Last night, as I struggled to get some sleep, I ended up turning on the television to HBO and watching a truly infamous film — 1970’s Myra Breckenridge. Based on a novel by Gore Vidal (a writer that I generally have little use for), Myra Breckinridge is infamous for being one of two X-rated film released by 20th Century Fox in 1970. (The other one was Russ Meyer’s Beyond The Valley of the Dolls.)
Why Was I Watching It?
Because I’ve read a lot of books devoted to “the worst films ever made.” And all of them mention 1970’s Myra Breckinridge as being one of the worst ever made. And having seen the film, I can say that they’re right.
What’s It About?
Well, that’s a good question. Okay, there’s a bisexual film critic named Myron Breckinridge (played by an actual film critic named Red Reed). Myron gets a sex change operation from a pot-smoking doctor played by John Carradine. “It won’t grow back,” Carradine warns him.
Next thing you know, Myron is Myra and is now being played by Raquel Welch. Pretending to be Myron’s window, Myra goes to the acting school that is run by Myron’s uncle Buck (John Huston) and ends up falling in love with an acting student (played, pretty badly in her film debut, by Farrah Fawcett). Unfortunately, Fawcett’s in love with a cowboy from Oklahoma so Myra ends up anally raping the cowboy with a big dildo.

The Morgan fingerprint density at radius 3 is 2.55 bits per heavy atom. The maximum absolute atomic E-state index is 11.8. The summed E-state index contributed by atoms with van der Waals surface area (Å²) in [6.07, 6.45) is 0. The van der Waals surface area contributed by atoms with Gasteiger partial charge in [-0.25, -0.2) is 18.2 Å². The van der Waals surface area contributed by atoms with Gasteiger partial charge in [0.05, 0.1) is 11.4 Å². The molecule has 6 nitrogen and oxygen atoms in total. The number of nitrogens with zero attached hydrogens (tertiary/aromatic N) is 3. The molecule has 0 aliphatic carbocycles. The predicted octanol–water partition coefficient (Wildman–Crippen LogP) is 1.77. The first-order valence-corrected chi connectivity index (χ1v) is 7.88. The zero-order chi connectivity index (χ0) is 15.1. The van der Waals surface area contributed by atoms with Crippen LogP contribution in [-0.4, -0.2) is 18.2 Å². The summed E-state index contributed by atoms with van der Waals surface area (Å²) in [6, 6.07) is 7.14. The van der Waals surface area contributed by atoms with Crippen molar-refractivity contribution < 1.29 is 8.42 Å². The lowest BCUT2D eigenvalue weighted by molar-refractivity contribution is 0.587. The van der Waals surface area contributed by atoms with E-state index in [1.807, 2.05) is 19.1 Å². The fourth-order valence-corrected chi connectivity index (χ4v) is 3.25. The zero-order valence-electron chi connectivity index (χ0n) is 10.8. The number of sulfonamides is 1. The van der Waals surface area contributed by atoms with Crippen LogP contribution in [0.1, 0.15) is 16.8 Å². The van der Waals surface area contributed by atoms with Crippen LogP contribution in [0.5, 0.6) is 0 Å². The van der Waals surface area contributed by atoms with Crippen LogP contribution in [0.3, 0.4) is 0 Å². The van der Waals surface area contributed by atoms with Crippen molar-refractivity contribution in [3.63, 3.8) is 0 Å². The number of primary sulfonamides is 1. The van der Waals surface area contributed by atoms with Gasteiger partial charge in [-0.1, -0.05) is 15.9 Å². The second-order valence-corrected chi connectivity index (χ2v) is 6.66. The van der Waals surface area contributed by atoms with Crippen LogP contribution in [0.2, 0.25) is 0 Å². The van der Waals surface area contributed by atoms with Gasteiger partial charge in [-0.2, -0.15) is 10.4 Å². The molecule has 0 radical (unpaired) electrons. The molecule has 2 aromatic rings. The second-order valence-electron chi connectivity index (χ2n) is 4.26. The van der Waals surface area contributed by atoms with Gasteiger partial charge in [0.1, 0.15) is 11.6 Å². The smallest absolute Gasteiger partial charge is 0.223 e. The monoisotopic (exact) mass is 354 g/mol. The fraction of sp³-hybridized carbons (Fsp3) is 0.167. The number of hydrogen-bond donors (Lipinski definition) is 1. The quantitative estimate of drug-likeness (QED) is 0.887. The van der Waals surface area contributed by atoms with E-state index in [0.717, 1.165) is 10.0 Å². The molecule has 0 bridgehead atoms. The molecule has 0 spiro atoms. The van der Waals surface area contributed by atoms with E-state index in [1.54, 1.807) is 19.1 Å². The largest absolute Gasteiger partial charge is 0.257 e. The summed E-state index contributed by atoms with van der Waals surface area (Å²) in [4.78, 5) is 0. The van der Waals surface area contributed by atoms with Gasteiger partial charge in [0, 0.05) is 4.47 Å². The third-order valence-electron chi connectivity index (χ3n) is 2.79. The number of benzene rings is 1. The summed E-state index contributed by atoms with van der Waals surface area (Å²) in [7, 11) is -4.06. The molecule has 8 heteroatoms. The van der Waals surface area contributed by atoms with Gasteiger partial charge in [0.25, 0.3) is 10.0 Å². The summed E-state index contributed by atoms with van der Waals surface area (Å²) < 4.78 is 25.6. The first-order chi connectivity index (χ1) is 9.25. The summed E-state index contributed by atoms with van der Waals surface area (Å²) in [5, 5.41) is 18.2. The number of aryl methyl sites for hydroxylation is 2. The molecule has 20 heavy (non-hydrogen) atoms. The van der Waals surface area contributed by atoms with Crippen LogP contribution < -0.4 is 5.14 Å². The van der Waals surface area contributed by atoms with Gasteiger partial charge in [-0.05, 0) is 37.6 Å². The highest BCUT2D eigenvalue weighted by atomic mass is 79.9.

Oh, and a 70 year-old Mae West in the film for some reason. She plays a talent agent.
It all sounds a lot more interesting than it actually is.
Nothing. Just in case I’m not being clear, allow me to clarify: Nothing. Seriously, this may indeed be the worst movie I have ever actually sat through. What’s said is that it didn’t even work on a “so-bad-its-good” level. I love trashy film but Myra Breckinridge isn’t really interesting enough to be trashy. It’s just an amazingly boring film that thinks it’s about sex.
I’ve also read some who have claimed that this film, bad as it is, has a certain camp appeal. And, if you’ve never actually seen a campy film, you might think that Myra Breckinridge is camp. However, camp is not boring. Myra Breckinridge is.
Actually, there is one scene that has an odd, “you’ve-got-to-see-this-crap” appeal to it and here it is. Mae West sings “Hard to Handle.”
What Doesn’t Work:
The entire freaking film. Seriously. I mean, I don’t even know where to begin or what specifically to point out because, if you simply take this film’s failings on a problem-by-problem basis, it creates the false impression that the film is somewhat watchable.
Okay, here’s a few things that I simply will not be able to live with myself if I don’t take a few moments to be a bitch about:
1) There’s a lot of bad movies that are distinguished by interesting or, at the very least, watchable performances. It’s as if the actors realize that they’re going to go down with the ship unless they bring something new to the film. (Meanwhile, so-called great films feature some of the worst performances this side of Avatar…) Unfortunately, Myra Breckinridge is not one of those films. The cast alternates beyond going insanely overboard (like John Huston and Rex Reed) to delivering their lines with a dull contempt that seems to be directed as much at us as at themselves (like Raquel Welch.)